There could be bad news just around the corner for PlayStation fans. Manufacturing issues mean the upcoming PS5 could be more expensive than we first expected.
Component scarcity has reportedly pushed up the price of manufacturing the PS5 to around $450 per console (via Bloomberg).
This is bound to impact on the retail price and could be a result of the on-going coronavirus outbreak. We’ve already seen the disease impact on other related industries, with slowed LCD production expected to push up TV and monitor prices (via PCworld).
The new console is expected to land in time for Christmas 2020, as is its competitor, the Xbox Series X.
If the reported $450 unit price is indeed true, this would suggest a retail price of around $470. That is, if pricing strategy mirrors that of the PS4. That’s a big price-tag – could it put people off?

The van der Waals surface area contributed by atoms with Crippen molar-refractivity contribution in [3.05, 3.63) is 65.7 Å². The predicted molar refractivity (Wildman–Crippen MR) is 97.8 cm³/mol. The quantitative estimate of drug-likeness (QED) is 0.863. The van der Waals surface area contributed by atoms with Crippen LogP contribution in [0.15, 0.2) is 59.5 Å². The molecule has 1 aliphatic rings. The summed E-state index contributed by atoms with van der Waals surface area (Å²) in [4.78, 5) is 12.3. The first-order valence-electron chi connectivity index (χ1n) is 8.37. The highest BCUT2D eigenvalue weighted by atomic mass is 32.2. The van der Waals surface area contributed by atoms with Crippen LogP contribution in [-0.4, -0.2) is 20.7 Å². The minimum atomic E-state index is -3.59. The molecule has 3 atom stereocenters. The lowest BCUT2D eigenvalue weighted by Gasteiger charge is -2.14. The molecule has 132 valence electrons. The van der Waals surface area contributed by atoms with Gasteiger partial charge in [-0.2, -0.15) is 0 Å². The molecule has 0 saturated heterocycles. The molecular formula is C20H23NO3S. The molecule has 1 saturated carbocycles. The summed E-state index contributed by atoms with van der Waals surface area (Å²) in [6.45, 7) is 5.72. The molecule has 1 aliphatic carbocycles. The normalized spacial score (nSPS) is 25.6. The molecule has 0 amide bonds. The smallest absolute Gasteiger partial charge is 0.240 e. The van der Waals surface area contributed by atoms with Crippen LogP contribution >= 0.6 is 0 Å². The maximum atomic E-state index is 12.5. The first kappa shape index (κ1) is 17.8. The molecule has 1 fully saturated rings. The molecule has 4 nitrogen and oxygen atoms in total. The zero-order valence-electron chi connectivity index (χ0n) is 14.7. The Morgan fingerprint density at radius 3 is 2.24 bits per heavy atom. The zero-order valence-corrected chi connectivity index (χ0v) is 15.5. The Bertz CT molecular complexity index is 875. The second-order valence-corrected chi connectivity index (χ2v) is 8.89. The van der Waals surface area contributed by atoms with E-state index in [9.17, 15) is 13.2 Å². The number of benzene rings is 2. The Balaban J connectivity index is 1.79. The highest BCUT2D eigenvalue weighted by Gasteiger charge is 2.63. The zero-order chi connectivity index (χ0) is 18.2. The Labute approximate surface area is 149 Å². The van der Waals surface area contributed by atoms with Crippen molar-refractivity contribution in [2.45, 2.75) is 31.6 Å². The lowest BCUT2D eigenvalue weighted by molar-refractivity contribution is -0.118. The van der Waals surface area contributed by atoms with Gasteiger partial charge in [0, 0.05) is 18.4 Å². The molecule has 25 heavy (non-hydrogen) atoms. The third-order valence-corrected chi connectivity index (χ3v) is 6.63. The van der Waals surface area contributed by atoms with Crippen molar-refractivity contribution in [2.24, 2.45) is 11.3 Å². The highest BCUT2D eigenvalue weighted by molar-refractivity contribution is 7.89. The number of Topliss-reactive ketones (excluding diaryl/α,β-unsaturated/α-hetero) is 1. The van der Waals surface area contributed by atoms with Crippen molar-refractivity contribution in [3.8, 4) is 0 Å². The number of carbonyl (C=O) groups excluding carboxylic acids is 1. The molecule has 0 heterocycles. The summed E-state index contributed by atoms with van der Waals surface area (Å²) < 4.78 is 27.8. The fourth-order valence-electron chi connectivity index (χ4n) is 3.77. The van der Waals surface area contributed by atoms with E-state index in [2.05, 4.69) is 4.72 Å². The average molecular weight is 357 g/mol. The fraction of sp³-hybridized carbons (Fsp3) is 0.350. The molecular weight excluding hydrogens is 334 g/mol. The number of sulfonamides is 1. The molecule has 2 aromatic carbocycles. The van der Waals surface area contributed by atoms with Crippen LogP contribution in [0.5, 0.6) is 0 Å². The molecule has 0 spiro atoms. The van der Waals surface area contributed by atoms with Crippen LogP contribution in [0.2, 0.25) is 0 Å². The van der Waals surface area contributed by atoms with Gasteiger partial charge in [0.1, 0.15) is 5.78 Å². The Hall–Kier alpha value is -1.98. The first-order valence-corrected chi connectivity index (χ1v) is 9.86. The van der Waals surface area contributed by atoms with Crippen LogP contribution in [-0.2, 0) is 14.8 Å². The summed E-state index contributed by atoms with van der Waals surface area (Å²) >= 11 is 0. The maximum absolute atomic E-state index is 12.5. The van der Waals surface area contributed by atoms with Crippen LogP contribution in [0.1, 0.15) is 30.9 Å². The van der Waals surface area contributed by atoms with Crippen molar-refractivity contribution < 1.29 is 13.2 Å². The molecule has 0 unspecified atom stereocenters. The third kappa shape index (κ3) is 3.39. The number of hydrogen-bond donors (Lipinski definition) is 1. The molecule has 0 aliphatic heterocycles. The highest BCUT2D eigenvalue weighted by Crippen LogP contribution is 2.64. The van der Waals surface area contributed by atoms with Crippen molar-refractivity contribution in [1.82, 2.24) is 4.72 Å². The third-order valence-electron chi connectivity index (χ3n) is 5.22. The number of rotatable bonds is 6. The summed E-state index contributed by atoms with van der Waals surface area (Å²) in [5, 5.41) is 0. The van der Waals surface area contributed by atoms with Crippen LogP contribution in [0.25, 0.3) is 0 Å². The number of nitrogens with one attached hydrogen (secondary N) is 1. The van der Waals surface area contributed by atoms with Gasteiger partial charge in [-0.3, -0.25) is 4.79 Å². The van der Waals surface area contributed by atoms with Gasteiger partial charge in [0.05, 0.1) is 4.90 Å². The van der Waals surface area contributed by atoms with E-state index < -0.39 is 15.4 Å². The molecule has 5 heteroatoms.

The tension at Sony seems to be between selling the machine at a loss, in order to drive sales and popularity, or boosting the price to make money from the console hardware release. Both Sony and Microsoft are remaining cagey on pricing, likely trying to suss out the other’s strategy.
It’s not unheard of to sell consoles at a loss, or at very little profit. It’s been done before and the companies have opportunities to make their profits later, via software releases, games and subscriptions.
The largest issue is seemingly locking down a reliable supply of NAND and DRAM flash memory for the consoles, both are in high demand.
The consensus seems to be that more details on the PS5 will land in April but the console’s manufacturers are basing their pricing decisions, partially, on those of the competition at Microsoft, according to Bloomberg sources.
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